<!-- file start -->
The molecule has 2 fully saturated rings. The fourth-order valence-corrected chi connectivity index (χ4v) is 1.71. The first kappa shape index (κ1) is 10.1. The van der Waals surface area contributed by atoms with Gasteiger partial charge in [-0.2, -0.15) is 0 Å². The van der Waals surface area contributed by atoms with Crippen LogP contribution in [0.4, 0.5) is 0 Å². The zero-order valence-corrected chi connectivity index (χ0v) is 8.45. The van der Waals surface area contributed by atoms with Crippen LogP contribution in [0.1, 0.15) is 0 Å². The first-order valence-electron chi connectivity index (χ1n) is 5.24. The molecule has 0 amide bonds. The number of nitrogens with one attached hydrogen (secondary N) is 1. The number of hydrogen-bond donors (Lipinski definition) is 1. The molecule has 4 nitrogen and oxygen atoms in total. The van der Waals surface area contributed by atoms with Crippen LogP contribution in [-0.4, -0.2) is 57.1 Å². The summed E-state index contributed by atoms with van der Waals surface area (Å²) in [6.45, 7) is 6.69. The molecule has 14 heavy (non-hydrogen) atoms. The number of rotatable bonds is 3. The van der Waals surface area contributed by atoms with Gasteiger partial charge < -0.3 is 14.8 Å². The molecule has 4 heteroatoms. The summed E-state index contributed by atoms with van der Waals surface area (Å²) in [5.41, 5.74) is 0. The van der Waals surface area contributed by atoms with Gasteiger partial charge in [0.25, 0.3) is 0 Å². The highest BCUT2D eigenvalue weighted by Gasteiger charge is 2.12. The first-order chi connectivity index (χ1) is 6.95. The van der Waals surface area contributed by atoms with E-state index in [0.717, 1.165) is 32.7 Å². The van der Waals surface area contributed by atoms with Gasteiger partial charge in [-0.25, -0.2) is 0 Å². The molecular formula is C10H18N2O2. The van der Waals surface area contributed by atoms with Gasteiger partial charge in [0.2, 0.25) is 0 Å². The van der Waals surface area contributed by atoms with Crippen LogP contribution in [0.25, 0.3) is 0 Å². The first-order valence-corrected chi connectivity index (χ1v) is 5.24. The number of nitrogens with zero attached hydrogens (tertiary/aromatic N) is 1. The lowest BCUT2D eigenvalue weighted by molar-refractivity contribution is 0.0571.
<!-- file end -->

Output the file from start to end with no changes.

The molecule has 2 fully saturated rings. The fourth-order valence-corrected chi connectivity index (χ4v) is 1.71. The first kappa shape index (κ1) is 10.1. The van der Waals surface area contributed by atoms with Gasteiger partial charge in [-0.2, -0.15) is 0 Å². The van der Waals surface area contributed by atoms with Crippen LogP contribution in [0.4, 0.5) is 0 Å². The zero-order valence-corrected chi connectivity index (χ0v) is 8.45. The van der Waals surface area contributed by atoms with Crippen LogP contribution in [0.1, 0.15) is 0 Å². The first-order valence-electron chi connectivity index (χ1n) is 5.24. The molecule has 0 amide bonds. The number of nitrogens with one attached hydrogen (secondary N) is 1. The number of hydrogen-bond donors (Lipinski definition) is 1. The molecule has 4 nitrogen and oxygen atoms in total. The van der Waals surface area contributed by atoms with Crippen LogP contribution in [-0.4, -0.2) is 57.1 Å². The summed E-state index contributed by atoms with van der Waals surface area (Å²) in [6.45, 7) is 6.69. The molecule has 14 heavy (non-hydrogen) atoms. The number of rotatable bonds is 3. The van der Waals surface area contributed by atoms with Gasteiger partial charge < -0.3 is 14.8 Å². The molecule has 4 heteroatoms. The summed E-state index contributed by atoms with van der Waals surface area (Å²) in [5.41, 5.74) is 0. The van der Waals surface area contributed by atoms with Gasteiger partial charge in [0.25, 0.3) is 0 Å². The highest BCUT2D eigenvalue weighted by Gasteiger charge is 2.12. The first-order chi connectivity index (χ1) is 6.95. The van der Waals surface area contributed by atoms with E-state index in [0.717, 1.165) is 32.7 Å². The van der Waals surface area contributed by atoms with Gasteiger partial charge in [-0.25, -0.2) is 0 Å². The molecular formula is C10H18N2O2. The van der Waals surface area contributed by atoms with Gasteiger partial charge in [0.2, 0.25) is 0 Å². The van der Waals surface area contributed by atoms with Crippen LogP contribution in [0.25, 0.3) is 0 Å². The first-order valence-corrected chi connectivity index (χ1v) is 5.24. The number of nitrogens with zero attached hydrogens (tertiary/aromatic N) is 1. The lowest BCUT2D eigenvalue weighted by molar-refractivity contribution is 0.0571.